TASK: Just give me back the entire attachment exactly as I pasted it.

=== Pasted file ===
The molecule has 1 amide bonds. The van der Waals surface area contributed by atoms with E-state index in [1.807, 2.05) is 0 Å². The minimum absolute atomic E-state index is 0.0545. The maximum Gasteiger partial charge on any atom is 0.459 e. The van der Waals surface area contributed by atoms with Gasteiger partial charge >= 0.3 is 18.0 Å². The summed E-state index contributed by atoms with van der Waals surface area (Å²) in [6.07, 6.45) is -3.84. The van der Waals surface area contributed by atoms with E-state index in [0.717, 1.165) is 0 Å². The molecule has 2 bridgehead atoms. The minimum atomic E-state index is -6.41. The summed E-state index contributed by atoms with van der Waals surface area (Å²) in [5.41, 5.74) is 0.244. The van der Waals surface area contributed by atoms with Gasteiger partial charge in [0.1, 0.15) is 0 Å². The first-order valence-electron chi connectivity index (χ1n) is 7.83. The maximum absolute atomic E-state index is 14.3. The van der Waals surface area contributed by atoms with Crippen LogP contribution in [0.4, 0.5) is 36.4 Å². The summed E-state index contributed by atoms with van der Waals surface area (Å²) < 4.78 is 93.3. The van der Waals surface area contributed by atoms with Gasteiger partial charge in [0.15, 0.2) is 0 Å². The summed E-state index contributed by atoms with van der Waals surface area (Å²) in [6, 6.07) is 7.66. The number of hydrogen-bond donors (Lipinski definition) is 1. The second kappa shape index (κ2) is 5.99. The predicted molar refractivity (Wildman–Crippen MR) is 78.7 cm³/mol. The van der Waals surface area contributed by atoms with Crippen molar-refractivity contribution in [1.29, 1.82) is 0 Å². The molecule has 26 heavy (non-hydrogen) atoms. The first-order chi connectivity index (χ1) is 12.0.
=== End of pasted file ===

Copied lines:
The molecule has 1 amide bonds. The van der Waals surface area contributed by atoms with E-state index in [1.807, 2.05) is 0 Å². The minimum absolute atomic E-state index is 0.0545. The maximum Gasteiger partial charge on any atom is 0.459 e. The van der Waals surface area contributed by atoms with Gasteiger partial charge >= 0.3 is 18.0 Å². The summed E-state index contributed by atoms with van der Waals surface area (Å²) in [6.07, 6.45) is -3.84. The van der Waals surface area contributed by atoms with E-state index in [0.717, 1.165) is 0 Å². The molecule has 2 bridgehead atoms. The minimum atomic E-state index is -6.41. The summed E-state index contributed by atoms with van der Waals surface area (Å²) in [5.41, 5.74) is 0.244. The van der Waals surface area contributed by atoms with Gasteiger partial charge in [0.1, 0.15) is 0 Å². The first-order valence-electron chi connectivity index (χ1n) is 7.83. The maximum absolute atomic E-state index is 14.3. The van der Waals surface area contributed by atoms with Crippen LogP contribution in [0.4, 0.5) is 36.4 Å². The summed E-state index contributed by atoms with van der Waals surface area (Å²) < 4.78 is 93.3. The van der Waals surface area contributed by atoms with Gasteiger partial charge in [0.15, 0.2) is 0 Å². The summed E-state index contributed by atoms with van der Waals surface area (Å²) in [6, 6.07) is 7.66. The number of hydrogen-bond donors (Lipinski definition) is 1. The second kappa shape index (κ2) is 5.99. The predicted molar refractivity (Wildman–Crippen MR) is 78.7 cm³/mol. The van der Waals surface area contributed by atoms with Crippen molar-refractivity contribution in [1.29, 1.82) is 0 Å². The molecule has 26 heavy (non-hydrogen) atoms. The first-order chi connectivity index (χ1) is 12.0.